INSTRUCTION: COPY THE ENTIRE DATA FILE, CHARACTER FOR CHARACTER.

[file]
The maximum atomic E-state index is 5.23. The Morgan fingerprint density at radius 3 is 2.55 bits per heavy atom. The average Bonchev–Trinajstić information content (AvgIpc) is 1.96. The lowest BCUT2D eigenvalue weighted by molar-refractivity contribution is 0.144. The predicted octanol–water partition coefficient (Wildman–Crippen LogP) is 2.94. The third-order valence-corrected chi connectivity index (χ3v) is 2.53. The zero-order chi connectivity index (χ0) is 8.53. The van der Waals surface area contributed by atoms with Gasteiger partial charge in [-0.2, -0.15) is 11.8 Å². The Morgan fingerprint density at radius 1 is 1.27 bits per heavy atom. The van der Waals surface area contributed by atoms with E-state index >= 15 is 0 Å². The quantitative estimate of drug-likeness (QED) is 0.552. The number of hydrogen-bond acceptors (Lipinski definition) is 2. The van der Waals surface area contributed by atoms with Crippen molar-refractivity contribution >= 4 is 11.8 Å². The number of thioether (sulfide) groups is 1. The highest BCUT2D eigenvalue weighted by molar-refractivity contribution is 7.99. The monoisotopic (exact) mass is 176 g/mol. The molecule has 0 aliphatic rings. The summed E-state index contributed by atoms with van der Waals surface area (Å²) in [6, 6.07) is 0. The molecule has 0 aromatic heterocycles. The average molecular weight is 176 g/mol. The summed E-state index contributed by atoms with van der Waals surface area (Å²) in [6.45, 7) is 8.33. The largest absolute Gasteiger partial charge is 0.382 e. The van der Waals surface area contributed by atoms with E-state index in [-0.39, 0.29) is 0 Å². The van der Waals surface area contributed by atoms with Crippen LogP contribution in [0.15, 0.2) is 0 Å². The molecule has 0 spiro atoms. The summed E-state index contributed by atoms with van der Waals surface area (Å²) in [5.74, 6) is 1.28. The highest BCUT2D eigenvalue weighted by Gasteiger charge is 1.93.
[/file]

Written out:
The maximum atomic E-state index is 5.23. The Morgan fingerprint density at radius 3 is 2.55 bits per heavy atom. The average Bonchev–Trinajstić information content (AvgIpc) is 1.96. The lowest BCUT2D eigenvalue weighted by molar-refractivity contribution is 0.144. The predicted octanol–water partition coefficient (Wildman–Crippen LogP) is 2.94. The third-order valence-corrected chi connectivity index (χ3v) is 2.53. The zero-order chi connectivity index (χ0) is 8.53. The van der Waals surface area contributed by atoms with Gasteiger partial charge in [-0.2, -0.15) is 11.8 Å². The Morgan fingerprint density at radius 1 is 1.27 bits per heavy atom. The van der Waals surface area contributed by atoms with E-state index >= 15 is 0 Å². The quantitative estimate of drug-likeness (QED) is 0.552. The number of hydrogen-bond acceptors (Lipinski definition) is 2. The van der Waals surface area contributed by atoms with Crippen molar-refractivity contribution >= 4 is 11.8 Å². The number of thioether (sulfide) groups is 1. The highest BCUT2D eigenvalue weighted by molar-refractivity contribution is 7.99. The monoisotopic (exact) mass is 176 g/mol. The molecule has 0 aliphatic rings. The summed E-state index contributed by atoms with van der Waals surface area (Å²) in [6, 6.07) is 0. The molecule has 0 aromatic heterocycles. The average molecular weight is 176 g/mol. The summed E-state index contributed by atoms with van der Waals surface area (Å²) in [6.45, 7) is 8.33. The largest absolute Gasteiger partial charge is 0.382 e. The van der Waals surface area contributed by atoms with E-state index in [-0.39, 0.29) is 0 Å². The van der Waals surface area contributed by atoms with Crippen LogP contribution in [0.15, 0.2) is 0 Å². The molecule has 0 spiro atoms. The summed E-state index contributed by atoms with van der Waals surface area (Å²) in [5.74, 6) is 1.28. The highest BCUT2D eigenvalue weighted by Gasteiger charge is 1.93.